The answer is clear. Political power in Europe has passed to a tiny elite of technocrats. Two days after the economist Lucas Papademos was sworn in as Prime Minister of Greece, another technocrat, Mario Monti, was asked to lead a new unity government in Italy.
Technocrat here is a euphemism for someone who has worked at or with the investment bank Goldman Sachs, nicknamed in financial circles "the vampire squid". Mr Monti was a member of Goldman's board of international advisers. Mario Draghi, the new president of the European Central Bank which controls eurozone monetary policy, is a Goldman man. So is Antonio Borges who, until Wednesday, was running the International Monetary Fund's European division. Mr Papademos is a former vice-president of that same European Central Bank; he is also the man who was running the Central Bank of Greece at the time when that country, like Italy, used complex derivatives to slim down the apparent size of its government debts in order to qualify to join the euro. The rules of the euro mandated that such debts shouldn't be above 60 per cent of the size of the economy. Who was behind that clever idea? The financial wizards of Goldman Sachs.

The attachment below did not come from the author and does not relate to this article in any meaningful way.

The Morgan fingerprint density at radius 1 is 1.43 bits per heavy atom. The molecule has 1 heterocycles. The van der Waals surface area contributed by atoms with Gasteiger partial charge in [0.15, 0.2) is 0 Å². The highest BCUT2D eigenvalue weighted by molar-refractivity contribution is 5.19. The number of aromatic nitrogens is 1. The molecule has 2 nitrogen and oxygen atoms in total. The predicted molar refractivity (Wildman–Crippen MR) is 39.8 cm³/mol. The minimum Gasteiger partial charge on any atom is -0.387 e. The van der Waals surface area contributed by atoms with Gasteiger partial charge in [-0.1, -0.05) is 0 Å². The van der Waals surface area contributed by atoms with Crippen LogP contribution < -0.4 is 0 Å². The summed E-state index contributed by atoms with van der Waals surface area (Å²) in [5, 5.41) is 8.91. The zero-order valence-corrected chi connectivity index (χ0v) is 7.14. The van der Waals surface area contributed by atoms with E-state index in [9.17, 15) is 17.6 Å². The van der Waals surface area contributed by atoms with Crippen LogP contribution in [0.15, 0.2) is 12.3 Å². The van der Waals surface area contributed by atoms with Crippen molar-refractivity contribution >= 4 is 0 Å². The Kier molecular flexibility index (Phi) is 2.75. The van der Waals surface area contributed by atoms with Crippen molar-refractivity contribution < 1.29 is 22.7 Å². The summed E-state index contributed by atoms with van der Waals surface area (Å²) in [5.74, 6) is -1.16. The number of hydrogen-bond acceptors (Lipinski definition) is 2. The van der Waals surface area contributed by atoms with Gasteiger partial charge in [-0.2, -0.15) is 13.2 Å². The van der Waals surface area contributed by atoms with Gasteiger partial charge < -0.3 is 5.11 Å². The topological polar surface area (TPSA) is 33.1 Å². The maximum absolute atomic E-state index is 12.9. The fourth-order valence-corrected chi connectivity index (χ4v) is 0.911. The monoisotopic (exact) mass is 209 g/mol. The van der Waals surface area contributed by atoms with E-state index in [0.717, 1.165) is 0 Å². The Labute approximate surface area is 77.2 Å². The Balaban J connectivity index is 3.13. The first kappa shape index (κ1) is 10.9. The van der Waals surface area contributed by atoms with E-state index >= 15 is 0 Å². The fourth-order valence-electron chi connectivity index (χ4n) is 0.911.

You don't have to smell conspiracy to be concerned here, merely a confluence of interests. Technocrats or politicians, they all sing from the same highly marketised hymn-sheet. Insanity, said Albert Einstein, is doing the same thing over and over again and expecting different results.